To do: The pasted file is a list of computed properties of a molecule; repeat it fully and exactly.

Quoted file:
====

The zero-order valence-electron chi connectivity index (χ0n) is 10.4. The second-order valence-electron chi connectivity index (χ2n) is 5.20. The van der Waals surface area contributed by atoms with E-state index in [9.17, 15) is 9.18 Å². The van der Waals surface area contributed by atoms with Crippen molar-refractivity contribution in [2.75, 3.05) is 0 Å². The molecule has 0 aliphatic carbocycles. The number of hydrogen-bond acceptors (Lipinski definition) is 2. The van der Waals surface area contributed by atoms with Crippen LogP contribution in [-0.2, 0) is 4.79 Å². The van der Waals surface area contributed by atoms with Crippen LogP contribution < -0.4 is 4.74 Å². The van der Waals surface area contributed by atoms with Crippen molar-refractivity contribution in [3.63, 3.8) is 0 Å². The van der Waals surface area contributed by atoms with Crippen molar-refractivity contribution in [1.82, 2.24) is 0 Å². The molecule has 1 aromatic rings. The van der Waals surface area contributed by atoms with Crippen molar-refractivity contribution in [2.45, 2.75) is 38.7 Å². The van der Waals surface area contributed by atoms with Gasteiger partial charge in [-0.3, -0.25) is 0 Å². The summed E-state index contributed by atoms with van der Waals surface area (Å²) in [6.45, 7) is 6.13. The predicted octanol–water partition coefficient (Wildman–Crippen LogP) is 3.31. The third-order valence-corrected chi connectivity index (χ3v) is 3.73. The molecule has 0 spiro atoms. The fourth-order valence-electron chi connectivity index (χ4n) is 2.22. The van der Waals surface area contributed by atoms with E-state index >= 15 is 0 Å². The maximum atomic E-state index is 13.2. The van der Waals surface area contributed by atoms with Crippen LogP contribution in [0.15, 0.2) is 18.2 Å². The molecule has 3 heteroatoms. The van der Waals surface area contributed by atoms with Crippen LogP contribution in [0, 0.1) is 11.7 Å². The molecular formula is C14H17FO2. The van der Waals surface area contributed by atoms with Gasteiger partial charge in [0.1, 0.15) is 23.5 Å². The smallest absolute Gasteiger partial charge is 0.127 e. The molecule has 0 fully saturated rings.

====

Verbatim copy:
The zero-order valence-electron chi connectivity index (χ0n) is 10.4. The second-order valence-electron chi connectivity index (χ2n) is 5.20. The van der Waals surface area contributed by atoms with E-state index in [9.17, 15) is 9.18 Å². The van der Waals surface area contributed by atoms with Crippen molar-refractivity contribution in [2.75, 3.05) is 0 Å². The molecule has 0 aliphatic carbocycles. The number of hydrogen-bond acceptors (Lipinski definition) is 2. The van der Waals surface area contributed by atoms with Crippen LogP contribution in [-0.2, 0) is 4.79 Å². The van der Waals surface area contributed by atoms with Crippen LogP contribution < -0.4 is 4.74 Å². The van der Waals surface area contributed by atoms with Crippen molar-refractivity contribution in [3.63, 3.8) is 0 Å². The van der Waals surface area contributed by atoms with Crippen molar-refractivity contribution in [1.82, 2.24) is 0 Å². The molecule has 1 aromatic rings. The van der Waals surface area contributed by atoms with Crippen molar-refractivity contribution in [2.45, 2.75) is 38.7 Å². The van der Waals surface area contributed by atoms with Gasteiger partial charge in [-0.3, -0.25) is 0 Å². The summed E-state index contributed by atoms with van der Waals surface area (Å²) in [6.45, 7) is 6.13. The predicted octanol–water partition coefficient (Wildman–Crippen LogP) is 3.31. The third-order valence-corrected chi connectivity index (χ3v) is 3.73. The molecule has 0 spiro atoms. The fourth-order valence-electron chi connectivity index (χ4n) is 2.22. The van der Waals surface area contributed by atoms with E-state index >= 15 is 0 Å². The maximum atomic E-state index is 13.2. The van der Waals surface area contributed by atoms with Crippen LogP contribution in [0.15, 0.2) is 18.2 Å². The molecule has 3 heteroatoms. The van der Waals surface area contributed by atoms with Crippen LogP contribution in [0, 0.1) is 11.7 Å². The molecular formula is C14H17FO2. The van der Waals surface area contributed by atoms with Gasteiger partial charge in [0.1, 0.15) is 23.5 Å². The smallest absolute Gasteiger partial charge is 0.127 e. The molecule has 0 fully saturated rings.